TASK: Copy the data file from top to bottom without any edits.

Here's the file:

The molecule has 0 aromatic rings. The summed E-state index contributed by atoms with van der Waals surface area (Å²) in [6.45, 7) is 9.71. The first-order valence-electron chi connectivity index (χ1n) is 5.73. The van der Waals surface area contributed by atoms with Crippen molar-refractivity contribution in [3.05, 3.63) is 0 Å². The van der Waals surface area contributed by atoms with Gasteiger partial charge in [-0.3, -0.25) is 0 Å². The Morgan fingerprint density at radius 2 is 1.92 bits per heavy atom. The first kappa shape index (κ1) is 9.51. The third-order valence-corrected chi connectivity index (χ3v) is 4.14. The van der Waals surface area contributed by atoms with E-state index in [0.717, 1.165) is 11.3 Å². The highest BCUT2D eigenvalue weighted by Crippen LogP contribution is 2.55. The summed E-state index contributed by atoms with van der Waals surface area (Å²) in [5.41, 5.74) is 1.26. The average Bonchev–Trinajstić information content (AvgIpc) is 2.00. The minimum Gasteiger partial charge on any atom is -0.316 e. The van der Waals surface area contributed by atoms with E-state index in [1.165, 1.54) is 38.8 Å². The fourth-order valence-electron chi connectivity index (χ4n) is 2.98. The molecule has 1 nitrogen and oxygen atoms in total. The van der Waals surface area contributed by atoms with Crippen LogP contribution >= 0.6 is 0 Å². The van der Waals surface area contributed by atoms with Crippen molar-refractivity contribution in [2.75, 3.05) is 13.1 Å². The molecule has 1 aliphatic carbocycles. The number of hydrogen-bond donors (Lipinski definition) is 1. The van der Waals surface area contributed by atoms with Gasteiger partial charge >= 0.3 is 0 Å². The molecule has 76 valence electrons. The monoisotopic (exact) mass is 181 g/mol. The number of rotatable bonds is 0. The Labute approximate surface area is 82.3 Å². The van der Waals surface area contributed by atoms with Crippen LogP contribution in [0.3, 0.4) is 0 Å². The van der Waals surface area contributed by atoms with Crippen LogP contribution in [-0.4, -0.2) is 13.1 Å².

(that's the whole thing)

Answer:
The molecule has 0 aromatic rings. The summed E-state index contributed by atoms with van der Waals surface area (Å²) in [6.45, 7) is 9.71. The first-order valence-electron chi connectivity index (χ1n) is 5.73. The van der Waals surface area contributed by atoms with Crippen molar-refractivity contribution in [3.05, 3.63) is 0 Å². The van der Waals surface area contributed by atoms with Gasteiger partial charge in [-0.3, -0.25) is 0 Å². The Morgan fingerprint density at radius 2 is 1.92 bits per heavy atom. The first kappa shape index (κ1) is 9.51. The third-order valence-corrected chi connectivity index (χ3v) is 4.14. The van der Waals surface area contributed by atoms with E-state index in [0.717, 1.165) is 11.3 Å². The highest BCUT2D eigenvalue weighted by Crippen LogP contribution is 2.55. The summed E-state index contributed by atoms with van der Waals surface area (Å²) in [5.41, 5.74) is 1.26. The average Bonchev–Trinajstić information content (AvgIpc) is 2.00. The minimum Gasteiger partial charge on any atom is -0.316 e. The van der Waals surface area contributed by atoms with E-state index in [1.165, 1.54) is 38.8 Å². The fourth-order valence-electron chi connectivity index (χ4n) is 2.98. The molecule has 1 nitrogen and oxygen atoms in total. The van der Waals surface area contributed by atoms with Crippen LogP contribution >= 0.6 is 0 Å². The van der Waals surface area contributed by atoms with Crippen molar-refractivity contribution in [2.75, 3.05) is 13.1 Å². The molecule has 1 aliphatic carbocycles. The number of hydrogen-bond donors (Lipinski definition) is 1. The van der Waals surface area contributed by atoms with Gasteiger partial charge >= 0.3 is 0 Å². The molecule has 76 valence electrons. The monoisotopic (exact) mass is 181 g/mol. The number of rotatable bonds is 0. The Labute approximate surface area is 82.3 Å². The van der Waals surface area contributed by atoms with Crippen LogP contribution in [0.3, 0.4) is 0 Å². The van der Waals surface area contributed by atoms with Crippen LogP contribution in [-0.4, -0.2) is 13.1 Å².